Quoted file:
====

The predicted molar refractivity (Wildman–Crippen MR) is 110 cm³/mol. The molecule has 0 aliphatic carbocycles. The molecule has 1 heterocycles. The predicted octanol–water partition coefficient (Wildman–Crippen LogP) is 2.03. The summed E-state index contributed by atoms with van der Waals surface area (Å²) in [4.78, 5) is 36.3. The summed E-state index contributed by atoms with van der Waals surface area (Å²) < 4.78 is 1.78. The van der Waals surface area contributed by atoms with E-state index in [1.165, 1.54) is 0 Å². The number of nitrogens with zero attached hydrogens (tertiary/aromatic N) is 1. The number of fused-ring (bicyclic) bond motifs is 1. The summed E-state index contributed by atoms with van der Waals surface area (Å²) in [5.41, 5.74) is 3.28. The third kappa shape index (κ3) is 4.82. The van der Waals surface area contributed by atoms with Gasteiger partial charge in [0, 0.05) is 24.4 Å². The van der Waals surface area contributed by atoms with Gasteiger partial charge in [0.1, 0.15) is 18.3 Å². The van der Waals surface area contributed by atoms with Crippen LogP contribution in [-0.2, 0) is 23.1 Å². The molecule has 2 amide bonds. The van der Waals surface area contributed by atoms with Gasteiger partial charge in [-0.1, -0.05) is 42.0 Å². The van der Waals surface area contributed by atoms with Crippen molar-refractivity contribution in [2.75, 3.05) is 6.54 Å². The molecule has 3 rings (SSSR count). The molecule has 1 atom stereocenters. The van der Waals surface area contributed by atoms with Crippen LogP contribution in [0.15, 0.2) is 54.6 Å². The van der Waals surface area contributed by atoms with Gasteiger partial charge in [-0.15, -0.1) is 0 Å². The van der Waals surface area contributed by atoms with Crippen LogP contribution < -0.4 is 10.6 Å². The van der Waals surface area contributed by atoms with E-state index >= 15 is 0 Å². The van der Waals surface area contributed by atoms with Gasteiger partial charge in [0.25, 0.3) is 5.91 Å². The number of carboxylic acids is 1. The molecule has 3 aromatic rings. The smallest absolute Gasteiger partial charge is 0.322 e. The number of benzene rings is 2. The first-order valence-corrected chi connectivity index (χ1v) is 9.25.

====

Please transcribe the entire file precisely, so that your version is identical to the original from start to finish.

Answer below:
The predicted molar refractivity (Wildman–Crippen MR) is 110 cm³/mol. The molecule has 0 aliphatic carbocycles. The molecule has 1 heterocycles. The predicted octanol–water partition coefficient (Wildman–Crippen LogP) is 2.03. The summed E-state index contributed by atoms with van der Waals surface area (Å²) in [4.78, 5) is 36.3. The summed E-state index contributed by atoms with van der Waals surface area (Å²) < 4.78 is 1.78. The van der Waals surface area contributed by atoms with E-state index in [1.165, 1.54) is 0 Å². The number of nitrogens with zero attached hydrogens (tertiary/aromatic N) is 1. The number of fused-ring (bicyclic) bond motifs is 1. The summed E-state index contributed by atoms with van der Waals surface area (Å²) in [5.41, 5.74) is 3.28. The third kappa shape index (κ3) is 4.82. The van der Waals surface area contributed by atoms with Gasteiger partial charge in [0, 0.05) is 24.4 Å². The van der Waals surface area contributed by atoms with Gasteiger partial charge in [0.1, 0.15) is 18.3 Å². The van der Waals surface area contributed by atoms with Crippen LogP contribution in [-0.2, 0) is 23.1 Å². The molecule has 2 amide bonds. The van der Waals surface area contributed by atoms with Gasteiger partial charge in [-0.1, -0.05) is 42.0 Å². The van der Waals surface area contributed by atoms with Crippen molar-refractivity contribution in [2.75, 3.05) is 6.54 Å². The molecule has 3 rings (SSSR count). The molecule has 1 atom stereocenters. The van der Waals surface area contributed by atoms with Crippen LogP contribution in [0.15, 0.2) is 54.6 Å². The van der Waals surface area contributed by atoms with Gasteiger partial charge in [-0.15, -0.1) is 0 Å². The van der Waals surface area contributed by atoms with Crippen LogP contribution < -0.4 is 10.6 Å². The van der Waals surface area contributed by atoms with E-state index >= 15 is 0 Å². The van der Waals surface area contributed by atoms with Gasteiger partial charge in [0.25, 0.3) is 5.91 Å². The number of carboxylic acids is 1. The molecule has 3 aromatic rings. The smallest absolute Gasteiger partial charge is 0.322 e. The number of benzene rings is 2. The first-order valence-corrected chi connectivity index (χ1v) is 9.25.